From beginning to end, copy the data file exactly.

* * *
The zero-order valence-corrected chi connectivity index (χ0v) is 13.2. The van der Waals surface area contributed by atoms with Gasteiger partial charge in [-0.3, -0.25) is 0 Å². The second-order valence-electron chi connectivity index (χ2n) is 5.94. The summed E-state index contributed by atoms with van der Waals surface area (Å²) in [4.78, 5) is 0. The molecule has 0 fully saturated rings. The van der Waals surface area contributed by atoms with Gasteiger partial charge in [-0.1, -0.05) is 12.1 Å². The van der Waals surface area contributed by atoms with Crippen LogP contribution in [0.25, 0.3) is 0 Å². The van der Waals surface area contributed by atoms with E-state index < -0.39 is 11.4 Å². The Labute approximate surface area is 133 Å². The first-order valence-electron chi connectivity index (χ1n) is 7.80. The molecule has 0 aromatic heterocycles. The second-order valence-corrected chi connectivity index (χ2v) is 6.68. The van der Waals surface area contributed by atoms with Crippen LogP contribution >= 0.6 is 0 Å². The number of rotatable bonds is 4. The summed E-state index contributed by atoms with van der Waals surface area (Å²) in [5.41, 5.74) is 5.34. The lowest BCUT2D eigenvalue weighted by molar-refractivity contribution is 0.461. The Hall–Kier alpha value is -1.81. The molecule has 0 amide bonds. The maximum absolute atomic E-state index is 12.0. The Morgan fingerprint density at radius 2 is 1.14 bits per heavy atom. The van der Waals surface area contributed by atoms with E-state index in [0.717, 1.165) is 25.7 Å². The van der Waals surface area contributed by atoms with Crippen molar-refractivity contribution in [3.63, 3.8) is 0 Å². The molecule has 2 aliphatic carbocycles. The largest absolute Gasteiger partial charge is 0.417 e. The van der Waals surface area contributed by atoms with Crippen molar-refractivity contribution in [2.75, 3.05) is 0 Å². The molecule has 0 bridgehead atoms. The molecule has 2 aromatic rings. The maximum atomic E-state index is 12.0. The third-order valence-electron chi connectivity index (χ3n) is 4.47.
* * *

The zero-order valence-corrected chi connectivity index (χ0v) is 13.2. The van der Waals surface area contributed by atoms with Gasteiger partial charge in [-0.3, -0.25) is 0 Å². The second-order valence-electron chi connectivity index (χ2n) is 5.94. The summed E-state index contributed by atoms with van der Waals surface area (Å²) in [4.78, 5) is 0. The molecule has 0 fully saturated rings. The van der Waals surface area contributed by atoms with Gasteiger partial charge in [-0.1, -0.05) is 12.1 Å². The van der Waals surface area contributed by atoms with Crippen LogP contribution in [0.25, 0.3) is 0 Å². The van der Waals surface area contributed by atoms with E-state index < -0.39 is 11.4 Å². The Labute approximate surface area is 133 Å². The first-order valence-electron chi connectivity index (χ1n) is 7.80. The molecule has 0 aromatic heterocycles. The second-order valence-corrected chi connectivity index (χ2v) is 6.68. The van der Waals surface area contributed by atoms with Crippen LogP contribution >= 0.6 is 0 Å². The number of rotatable bonds is 4. The summed E-state index contributed by atoms with van der Waals surface area (Å²) in [5.41, 5.74) is 5.34. The lowest BCUT2D eigenvalue weighted by molar-refractivity contribution is 0.461. The Hall–Kier alpha value is -1.81. The molecule has 0 amide bonds. The maximum absolute atomic E-state index is 12.0. The Morgan fingerprint density at radius 2 is 1.14 bits per heavy atom. The van der Waals surface area contributed by atoms with E-state index in [0.717, 1.165) is 25.7 Å². The van der Waals surface area contributed by atoms with Crippen molar-refractivity contribution in [3.63, 3.8) is 0 Å². The molecule has 2 aliphatic carbocycles. The largest absolute Gasteiger partial charge is 0.417 e. The van der Waals surface area contributed by atoms with Crippen molar-refractivity contribution in [2.75, 3.05) is 0 Å². The molecule has 0 bridgehead atoms. The molecule has 2 aromatic rings. The maximum atomic E-state index is 12.0. The third-order valence-electron chi connectivity index (χ3n) is 4.47.